“Make a single machine implementation work before debugging a distributed implementation”

and be generally applicable to building distributed systems.

Section 7 explains how TensorFlow can be used to speed up stochastic gradient descent (SGD). Again, while the idioms presented in this section are used to speed up SGD, I feel that they are general purpose enough where they can be applied to other algorithms/systems as well. The diagrams in this section are amazing and do a great job of illustrating the differences between the various parallelism and concurrency idioms.

EEG, the internal performance tool mentioned in the paper, sounds very interesting. While it is probably not in the scope of a paper that focuses on TensorFlow I’d love to learn more about EEG. It seems like a very powerful tool and could probably be extended to work with other systems as well.

The paper ends with a survey of related systems. This section proved to be a valuable source for finding new AI/ML and systems papers to read.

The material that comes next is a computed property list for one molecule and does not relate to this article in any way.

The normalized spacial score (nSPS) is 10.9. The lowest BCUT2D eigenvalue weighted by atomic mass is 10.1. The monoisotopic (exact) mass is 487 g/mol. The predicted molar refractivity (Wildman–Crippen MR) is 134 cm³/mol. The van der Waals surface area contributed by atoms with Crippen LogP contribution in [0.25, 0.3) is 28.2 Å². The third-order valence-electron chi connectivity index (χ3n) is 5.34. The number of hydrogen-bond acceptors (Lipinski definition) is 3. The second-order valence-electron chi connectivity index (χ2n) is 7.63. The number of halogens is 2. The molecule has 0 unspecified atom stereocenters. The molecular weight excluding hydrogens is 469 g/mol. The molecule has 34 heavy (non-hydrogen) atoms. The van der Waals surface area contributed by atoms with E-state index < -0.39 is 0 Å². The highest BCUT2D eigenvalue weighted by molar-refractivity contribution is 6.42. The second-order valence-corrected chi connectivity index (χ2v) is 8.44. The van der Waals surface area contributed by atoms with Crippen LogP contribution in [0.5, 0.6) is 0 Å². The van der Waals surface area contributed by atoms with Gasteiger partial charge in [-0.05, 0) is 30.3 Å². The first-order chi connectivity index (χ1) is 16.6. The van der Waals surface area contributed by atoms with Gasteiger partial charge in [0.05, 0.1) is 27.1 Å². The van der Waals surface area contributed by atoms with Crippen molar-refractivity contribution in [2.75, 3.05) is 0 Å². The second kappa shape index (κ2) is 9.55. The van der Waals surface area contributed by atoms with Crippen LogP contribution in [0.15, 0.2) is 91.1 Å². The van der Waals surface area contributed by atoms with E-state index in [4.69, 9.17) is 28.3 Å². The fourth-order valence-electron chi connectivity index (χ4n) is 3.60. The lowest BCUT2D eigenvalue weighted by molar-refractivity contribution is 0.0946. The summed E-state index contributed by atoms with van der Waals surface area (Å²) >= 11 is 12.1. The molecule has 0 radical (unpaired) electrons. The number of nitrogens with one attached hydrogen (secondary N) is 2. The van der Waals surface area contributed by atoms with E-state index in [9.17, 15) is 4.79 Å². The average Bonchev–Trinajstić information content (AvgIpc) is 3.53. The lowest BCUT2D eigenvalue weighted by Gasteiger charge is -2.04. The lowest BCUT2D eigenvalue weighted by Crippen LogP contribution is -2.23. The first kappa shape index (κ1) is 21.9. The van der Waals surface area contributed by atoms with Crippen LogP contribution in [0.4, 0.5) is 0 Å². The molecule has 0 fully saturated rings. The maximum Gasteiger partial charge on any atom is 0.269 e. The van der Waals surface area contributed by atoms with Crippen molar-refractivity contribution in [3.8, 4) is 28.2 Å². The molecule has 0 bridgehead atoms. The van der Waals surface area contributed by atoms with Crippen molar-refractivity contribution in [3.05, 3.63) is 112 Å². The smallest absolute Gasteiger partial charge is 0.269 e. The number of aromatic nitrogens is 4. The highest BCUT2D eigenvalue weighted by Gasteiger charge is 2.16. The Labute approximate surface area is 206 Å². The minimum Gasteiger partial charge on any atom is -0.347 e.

I loved this paper.

 

 

Travel

After 24+ hours of traveling I’m back in San Francisco! The long journey gave me a lot of time to think. And read. And sleep (I think my superpower is falling asleep on airplanes).

Here are some of the things I read:

Research Paper: “f4: Facebook’s Warm BLOB Storage System”

(second paper in my quest to distract myself)

f4: Facebook’s Warm BLOB Storage System introduces the reader to f4, a storage system designed and used at Facebook to store “warm” binary large objects (aka BLOBs). The term “warm” is used to denote the fact that these pieces of data are not as frequently accessed as “hot” BLOBs (which are stored in Haystack). The main motivation behind the design of f4 was the desire to lower the replication factor for warm BLOBs, while still maintaining the same fault tolerance guarantees (node, rack, and datacenter failure) that hot BLOBs have.

The first half of the paper dives into warm BLOBs and their characteristics (section 3) and also gives an overview on how Haystack works (section 4).